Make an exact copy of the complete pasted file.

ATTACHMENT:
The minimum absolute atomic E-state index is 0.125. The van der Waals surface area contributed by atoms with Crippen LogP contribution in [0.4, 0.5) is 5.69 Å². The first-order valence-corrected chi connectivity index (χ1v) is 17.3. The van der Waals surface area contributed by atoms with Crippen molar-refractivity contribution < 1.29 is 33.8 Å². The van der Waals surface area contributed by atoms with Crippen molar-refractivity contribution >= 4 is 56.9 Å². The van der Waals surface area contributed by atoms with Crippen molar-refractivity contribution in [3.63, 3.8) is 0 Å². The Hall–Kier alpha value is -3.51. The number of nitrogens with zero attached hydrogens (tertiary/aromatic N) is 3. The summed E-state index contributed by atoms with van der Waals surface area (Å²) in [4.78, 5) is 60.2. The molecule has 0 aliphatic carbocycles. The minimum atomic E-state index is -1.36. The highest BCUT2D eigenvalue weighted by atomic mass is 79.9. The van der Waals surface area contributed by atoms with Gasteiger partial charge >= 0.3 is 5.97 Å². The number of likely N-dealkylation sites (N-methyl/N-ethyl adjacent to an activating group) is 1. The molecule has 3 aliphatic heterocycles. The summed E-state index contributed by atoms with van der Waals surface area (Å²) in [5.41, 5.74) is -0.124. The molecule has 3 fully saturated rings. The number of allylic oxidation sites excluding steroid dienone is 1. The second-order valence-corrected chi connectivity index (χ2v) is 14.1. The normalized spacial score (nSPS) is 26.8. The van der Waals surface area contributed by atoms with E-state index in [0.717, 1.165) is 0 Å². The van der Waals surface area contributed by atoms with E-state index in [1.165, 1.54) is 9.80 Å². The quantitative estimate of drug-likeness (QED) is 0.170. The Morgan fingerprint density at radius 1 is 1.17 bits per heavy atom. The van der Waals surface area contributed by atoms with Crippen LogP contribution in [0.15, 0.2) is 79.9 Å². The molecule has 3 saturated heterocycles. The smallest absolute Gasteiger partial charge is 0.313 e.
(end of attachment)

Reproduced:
The minimum absolute atomic E-state index is 0.125. The van der Waals surface area contributed by atoms with Crippen LogP contribution in [0.4, 0.5) is 5.69 Å². The first-order valence-corrected chi connectivity index (χ1v) is 17.3. The van der Waals surface area contributed by atoms with Crippen molar-refractivity contribution < 1.29 is 33.8 Å². The van der Waals surface area contributed by atoms with Crippen molar-refractivity contribution >= 4 is 56.9 Å². The van der Waals surface area contributed by atoms with Crippen molar-refractivity contribution in [3.63, 3.8) is 0 Å². The Hall–Kier alpha value is -3.51. The number of nitrogens with zero attached hydrogens (tertiary/aromatic N) is 3. The summed E-state index contributed by atoms with van der Waals surface area (Å²) in [4.78, 5) is 60.2. The molecule has 0 aliphatic carbocycles. The minimum atomic E-state index is -1.36. The highest BCUT2D eigenvalue weighted by atomic mass is 79.9. The van der Waals surface area contributed by atoms with Gasteiger partial charge >= 0.3 is 5.97 Å². The number of likely N-dealkylation sites (N-methyl/N-ethyl adjacent to an activating group) is 1. The molecule has 3 aliphatic heterocycles. The summed E-state index contributed by atoms with van der Waals surface area (Å²) in [5.41, 5.74) is -0.124. The molecule has 3 fully saturated rings. The number of allylic oxidation sites excluding steroid dienone is 1. The second-order valence-corrected chi connectivity index (χ2v) is 14.1. The normalized spacial score (nSPS) is 26.8. The van der Waals surface area contributed by atoms with E-state index in [0.717, 1.165) is 0 Å². The van der Waals surface area contributed by atoms with E-state index in [1.165, 1.54) is 9.80 Å². The quantitative estimate of drug-likeness (QED) is 0.170. The Morgan fingerprint density at radius 1 is 1.17 bits per heavy atom. The van der Waals surface area contributed by atoms with Crippen LogP contribution in [0.15, 0.2) is 79.9 Å². The molecule has 3 saturated heterocycles. The smallest absolute Gasteiger partial charge is 0.313 e.